For a long time, the height of Polish street art amounted to scrawling less-print-friendly versions of “All Cops Are Bastards” and “Lech Poznań 4ever” on residential buildings and/or historical monuments in the dead of night, while the 'artist's' accomplices kept watch on the street corner. Older Poles will also remember the occasional party-sanctioned propaganda murals - not the best connotation either. It was only around 2009-2010 that quality outdoor art started rapidly gaining ground in PL, spawning mural artists and street art festivals throughout the country.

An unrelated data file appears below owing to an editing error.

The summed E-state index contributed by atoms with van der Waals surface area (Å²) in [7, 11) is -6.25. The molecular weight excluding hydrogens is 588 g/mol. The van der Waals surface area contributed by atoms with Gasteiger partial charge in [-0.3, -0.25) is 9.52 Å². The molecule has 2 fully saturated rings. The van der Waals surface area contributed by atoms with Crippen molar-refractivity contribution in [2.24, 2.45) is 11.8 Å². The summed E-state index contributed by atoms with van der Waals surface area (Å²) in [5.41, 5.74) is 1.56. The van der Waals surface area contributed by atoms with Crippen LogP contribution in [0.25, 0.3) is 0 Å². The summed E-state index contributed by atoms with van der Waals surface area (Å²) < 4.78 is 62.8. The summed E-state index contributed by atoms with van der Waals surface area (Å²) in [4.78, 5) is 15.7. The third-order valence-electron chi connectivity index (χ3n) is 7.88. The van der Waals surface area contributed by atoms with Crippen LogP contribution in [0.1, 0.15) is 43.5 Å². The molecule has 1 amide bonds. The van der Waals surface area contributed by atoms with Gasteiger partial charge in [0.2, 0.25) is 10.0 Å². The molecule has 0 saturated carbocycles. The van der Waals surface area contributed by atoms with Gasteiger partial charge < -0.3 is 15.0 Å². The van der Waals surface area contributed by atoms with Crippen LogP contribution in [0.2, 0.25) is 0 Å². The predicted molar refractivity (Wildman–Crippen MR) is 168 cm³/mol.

Like many Polish cities wishing to shake off the lingering greyness left behind by communism and its lacklustre “one million and one” blocks of flats, Poznań has taken to professional street art with great enthusiasm. The local scene took off in 2011 with the first edition of the Outer Spaces Festival, which saw renowned muralists from Italy, The Netherlands, Spain, and France invited to spice up the drab exteriors of five carefully-chosen buildings. The project was a hit, and a second edition was organised a year later, adding a pop of optimism to Wilda, Poznań’s supremely grey, impoverished district once deemed “Satan's lair” in a Pidżama Porno song called Ezoteryczny Poznań (“Esoteric Poznań”). The third (and, sadly, last) edition put the spotlight on Jeżyce, the visually unremarkable but increasingly “alternative” district west of the centre. More recently, a pair of local artists have adopted a literary approach by adorning Wilda and Jeżyce walls with poetry by Zbigniew Herbert, Tadeusz Różewicz, Wisława Szymborska, and other Polish poets, as well as with original works inspired by talking to passersby - unfortunately, these will be unintelligible to most foreign visitors.